We are trying something like this in our Parishes. In fact, we are considering adding Adult Confirmation into the mix as well. We find that there are often better formed seekers who present themselves to us as RCIA Candidates than Adult Confirmation candidates. The typical AC candidate has not had any formation past First Eucharist, and might need more time to develop the relationship to Jesus than a Candidate.
Thank you. Excellent resources! AFF team member. Sister miriam
I am so fortunate to have come through an RCIA that paid attention to the Rite! I came as an ex-staffer with Campus Crusade for Christ and Fellowship pf Christian Athletes, youth minister, women’s retreat speaker – you get the picture, very much dedicated to Jesus for nearly 30 years. And – thanks to the recommendation of Amazon – read and loved the Catechism. I had a lot of knowledge about the Eucharist and the Pope and Mary, and all the things Protestants stumble over. What I did not have and thought I did, was an experience of community as Catholics mean it. It took months I did not want to spend in formation to finally come to accept and believe how critical that is. If i had not had that time, I do not think I would have understood and embraced that. I hesitate to hurry other formed Christians because of my experience. I think that discernment and careful prayer with each one is very important, and appreciate this article. Unfortunately, our new (old) pastor does not see things this way, and everyone has to come into the Church at Easter Vigil, ready or not unless there is a marriage case. That has been hard. Coming here is encouraging and reminds me what is meant to be. Thank you.
Should we stop calling ourselves “RCIA” teams? Hard to answer.
When I entered RCIA I had done a lot of reading and studying about Catholicism. I knew much more than most of the students in my class. Yet, I could not “prove” baptism (no paperwork or witnesses). So I went through RCIA – twice. Since I had originally started “late” (in early December) it was decided that I had to continue into the next year of classes even though my knowledge should have indicated I was as far along in formation as those who started earlier than I did.
However, that said, ultimately I was glad I went through 18 months of RCIA. I stayed with RCIA as a team member. My experience so far, from both sides of the fence, is that everyone coming in to the Church needs some sort of formation, no matter how much they may know and regardless of whether or not they are baptized. There might be a few (very few) exceptions to this.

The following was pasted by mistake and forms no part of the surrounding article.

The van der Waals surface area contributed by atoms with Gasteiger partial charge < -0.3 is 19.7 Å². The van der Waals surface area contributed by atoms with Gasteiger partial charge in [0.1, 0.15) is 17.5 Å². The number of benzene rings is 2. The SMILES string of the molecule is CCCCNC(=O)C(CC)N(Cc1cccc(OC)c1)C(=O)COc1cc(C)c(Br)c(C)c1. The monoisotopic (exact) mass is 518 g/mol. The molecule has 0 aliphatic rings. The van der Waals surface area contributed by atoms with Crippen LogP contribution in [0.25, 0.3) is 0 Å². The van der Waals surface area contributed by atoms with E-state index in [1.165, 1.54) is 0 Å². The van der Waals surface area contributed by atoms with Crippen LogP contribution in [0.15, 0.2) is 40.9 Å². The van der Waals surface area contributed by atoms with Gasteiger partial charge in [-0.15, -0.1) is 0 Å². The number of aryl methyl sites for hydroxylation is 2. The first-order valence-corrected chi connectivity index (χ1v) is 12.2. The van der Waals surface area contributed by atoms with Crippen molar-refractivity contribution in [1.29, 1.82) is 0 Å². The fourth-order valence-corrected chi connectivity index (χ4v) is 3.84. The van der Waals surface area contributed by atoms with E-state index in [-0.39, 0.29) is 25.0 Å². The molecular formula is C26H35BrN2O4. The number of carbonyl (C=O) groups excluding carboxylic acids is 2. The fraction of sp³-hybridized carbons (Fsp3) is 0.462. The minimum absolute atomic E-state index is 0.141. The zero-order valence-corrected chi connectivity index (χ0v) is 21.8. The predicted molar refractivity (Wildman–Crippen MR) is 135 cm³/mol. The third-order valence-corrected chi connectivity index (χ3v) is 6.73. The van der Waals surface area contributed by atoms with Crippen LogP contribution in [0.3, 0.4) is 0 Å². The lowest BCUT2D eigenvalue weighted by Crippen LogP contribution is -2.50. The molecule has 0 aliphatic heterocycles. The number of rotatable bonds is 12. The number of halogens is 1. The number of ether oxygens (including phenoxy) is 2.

I know there is usually a strong desire by people to get through formation quickly, but I think it’s an important process to go through in an orderly way. The beauty of the Easter Vigil is not lost on anyone who has had to spend a year in RCIA! So, Should we stop calling ourselves “RCIA” teams? I would say no.
Fortunately our parish plans a time when baptized Christians can be confirmed other than Easter. However, in the past, we’ve also had them confirmed at Youth Confirmation when appropriate.
When I started ministry in my current parish of St. John/Blessed Sacrament 16 years ago, our pastor and I decided not to include Profession of Faith at the Easter Vigil. Instead we began to look at the various life experiences of individuals who were baptized and seeking full communion with the Catholic Church. We began to separate the Rite of Acceptance and Welcome and offer the Profession of Faith at various times throughout the year. This has been so powerful over the years and the parish on a whole now appreciate those being welcomed into the Catholic Church upon their Profession of Faith.
It has given us the opportunity to work with the individuals where they are at on their faith journey. The more we do it, the more it becomes apparent that we should not mix the two groups. However, we still combine the groups for sessions but separate them several weeks before they go through the Rite so that we can prepare them to receive the Sacrament of Reconciliation and prepare to celebrate their Profession of Faith. There are usually four to six sessions and an evening of Reflection before the celebration of Profession of Faith.
This has been a gradual process. It did not happen over night. Every year we see more and more the benefits of separating the groups.
I would not know if the name should be changed or not; I am a relatively new “Catholic come home” after 34 years out of the faith after becoming a convert as a teen. I do know that it meant a lot in my faith walk/conversion that the Bishop came to the ICU to confirm me, as I had sought this Sacrament for over 50 years and a group of priests related this to our Bishop. I do not recall but bits of the actual rite that took place, but Jesus stopped the internal hemorrhaging and I survuved to get my teens of the second family I was raising, witness them recieving the Sacrament with their peers. At 72 this last winter I attended the RCIA program at our Parish and learned more things I had missed and maybe another year I might be asked to be a part of the team for new ones. My last teen at home has a boyfriend of two years now who has been attending every Mass we go to and says he desires to join into the Catholic faith from his Lutheran back ground. I believe even though he has been baptized and somewhat attended his church, it would be good for him to go through the RCIA to help get a relationship going like my two teens have. The late teen or young 20’s age group often talk the talk first and then work into actually doing the walk where along with some maturation, continuing in the Sacraments and Mass attendance, a deep relationship starts.